As we previously announced, Sperry returns to Wingtip June 25th for a trunk show. At the center of the excitement is tattoo artist Dominic Vasquez, who will be tattooing your new Sperrys. That’s right. Tattooing your Sperrys. We couldn’t believe it either, so we got in touch with Vasquez via email to find out more.
Wingtip: How similar is the process of tattooing shoes to tattooing skin?
Dominic Vasquez: It’s similar mostly because leather is essentially skin. Although the shoes won’t move or complain if it hurts, it’s still quite a challenge!
WT: We likened the Sperry shoe tattoos to art by Sailor Jerry. Is that accurate? Could you give some background on the designs you’ll be tattooing on shoes at the event?
DV: As far as what I will be tattooing at the event, I generally like to reference material that is older than Sailor Jerry. Not that Sailor Jerry is bad, but I like the look of earlier American tattooing. I can always rely on influence by Christian warlock, Owen Jensen, Tom Berg, and Milton Zeis. Not to mention, Ed Hardy is still one of the biggest influences on traditional American tattooing. Ed has had his hand in every major apex in modern tattooing, and he can still be found spreading his knowledge in the SF art scene.
WT: What was tattoo technology like in the Sailor Jerry days?
DV: Tattooing in the old days was highly secretive. People regarded it as a major thing that needed to be protected from outsiders. With the invention of the internet, some of that information is easily available, but, for the most part, nothing has changed in the last 100 years. The idea of the oscillating tattoo machine was invented by Thomas Edison and, for the most part, we still use the technology from the late 1800s. Jerry was actually very knowledgeable about sterilization techniques and he kind of innovated the modern tattoo shop in the way we know it now.
WT: What was your first tattoo?
DV: My first tattoo was flames on both my full forearms. I still have them, although they take up prime real estate that I kinda wish I didn’t start getting tattooed until I was in my 30s.
WT: Where do you find inspiration for your art?
DV: Currently, I am a bit obsessed with the craftsmanship of Japanese woodblock paintings from the Edo period. I also enjoy classic Americana imagery, which is popular [in San Diego,] being in a navy town. It’s great when people walk in the shop with tattoos from the 60s and 70s that are still holding up! San Diego never gets enough credit as a tattoo hub, but because of the large population of sailors we stay busy doing classic tattooing, and that is inspiring.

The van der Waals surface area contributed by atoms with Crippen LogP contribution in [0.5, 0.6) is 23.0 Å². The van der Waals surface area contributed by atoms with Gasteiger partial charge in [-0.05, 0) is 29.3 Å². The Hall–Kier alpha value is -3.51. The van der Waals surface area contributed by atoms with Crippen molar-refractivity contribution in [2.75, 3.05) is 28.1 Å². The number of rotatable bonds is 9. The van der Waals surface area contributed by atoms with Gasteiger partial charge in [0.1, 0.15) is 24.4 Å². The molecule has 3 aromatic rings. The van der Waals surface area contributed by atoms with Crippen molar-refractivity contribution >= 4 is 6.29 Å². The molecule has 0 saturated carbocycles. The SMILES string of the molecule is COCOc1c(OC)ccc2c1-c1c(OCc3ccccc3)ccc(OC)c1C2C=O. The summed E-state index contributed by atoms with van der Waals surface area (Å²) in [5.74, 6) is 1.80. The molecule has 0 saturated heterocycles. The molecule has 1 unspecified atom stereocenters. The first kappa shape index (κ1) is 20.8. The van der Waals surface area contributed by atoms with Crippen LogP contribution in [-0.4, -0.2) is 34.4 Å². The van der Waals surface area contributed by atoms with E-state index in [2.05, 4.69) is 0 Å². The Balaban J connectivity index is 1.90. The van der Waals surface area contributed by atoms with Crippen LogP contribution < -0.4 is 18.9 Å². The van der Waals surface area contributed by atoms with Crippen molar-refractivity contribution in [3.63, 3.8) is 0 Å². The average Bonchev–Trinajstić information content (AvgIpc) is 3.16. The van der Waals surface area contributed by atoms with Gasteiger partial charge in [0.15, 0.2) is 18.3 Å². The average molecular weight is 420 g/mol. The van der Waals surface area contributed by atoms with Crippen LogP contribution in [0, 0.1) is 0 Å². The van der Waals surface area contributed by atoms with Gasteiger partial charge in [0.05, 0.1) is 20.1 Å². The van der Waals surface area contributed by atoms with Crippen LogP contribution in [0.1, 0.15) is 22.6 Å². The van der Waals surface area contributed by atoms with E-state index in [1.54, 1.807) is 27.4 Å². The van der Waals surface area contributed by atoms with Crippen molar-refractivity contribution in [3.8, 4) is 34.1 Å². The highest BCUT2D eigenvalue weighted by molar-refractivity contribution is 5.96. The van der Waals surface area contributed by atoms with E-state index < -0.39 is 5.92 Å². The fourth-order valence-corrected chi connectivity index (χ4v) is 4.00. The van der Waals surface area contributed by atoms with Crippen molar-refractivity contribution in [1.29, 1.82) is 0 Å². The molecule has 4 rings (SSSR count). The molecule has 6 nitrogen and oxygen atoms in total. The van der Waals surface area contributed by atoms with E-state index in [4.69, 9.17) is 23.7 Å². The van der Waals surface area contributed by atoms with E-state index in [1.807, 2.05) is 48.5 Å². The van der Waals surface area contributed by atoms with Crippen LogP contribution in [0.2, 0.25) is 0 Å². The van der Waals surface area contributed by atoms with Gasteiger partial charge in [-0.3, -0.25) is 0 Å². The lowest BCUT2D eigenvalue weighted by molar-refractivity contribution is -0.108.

WT: One of your focuses is large-format Japanese tattoos. Is it odd that a country with such a rich tattoo tradition is also so tattoo-phobic? Banning tattooed people from spas and so forth?
DV: When you start down that path [of traditional Japanese-style tattoos], it opens your eyes to the cultural nuances of Japan that you don’t read about. It is odd that there are two faces to Japan, and as conservative as Japan can seem, tattooing still thrives, and is just as popular there as here in the states.
WT: It seems like a Japanese person with a tattoo is risking more for the art than an American is. How does their appreciation of tattoo culture differ from ours?
DV: I don’t know if the japanese person is really sacrificing much more than the American. Being on the coast gives us a luxury of being around exposed tattooed people, but when you make a trip to the heartland of America, it changes. You are now a noticeable minority and people make a big deal about tattooed people. I feel like in larger cities of Japan, tattooing is the same as here or Europe. I have numerous Japanese-American clients who come from conservative backgrounds, and they put a lot of thought into their tattoos. This sounds dumb, but the best way to put it is that small, American one-shot tattoos are like a kid’s version of tattoos. There is no commitment–you pay and you get a quick job done. I’m not discrediting American tattooing by any means, because I love the gratification I get from seeing a finished tattoo in one session. But large-scale Japanese tattoos are more like a mature tattoo. The time and thought put into specific stories that compose the tattoo are only half the battle. You have to be financially-stable and committed to getting the tattoo done, and you don’t see the finished product for months or years.
WT: Anything else you would like to highlight?
DV: I would like to highlight the fact that San Francisco has a living legend at its fingertips, and more people need to know about Ed Hardy’s Tattoo City in North Beach. I routinely guest-tattoo there, and it is my favorite place in San Francisco, hands down! Ed has had such a prolific hand in modern tattooing that everyone owes him for his effort in making tattooing so approachable for the average person. Don’t get it twisted–Ed is not the person people think of as the “Ed Hardy clothing douche,” but an amazing historian and artist who licensed his name and got screwed on the back-end. If you make a trip by Tattoo City, it’s of notable interest to talk to any of the amazing tattooers who currently work there, and take in the beauty of the original flash from the 60s on the walls.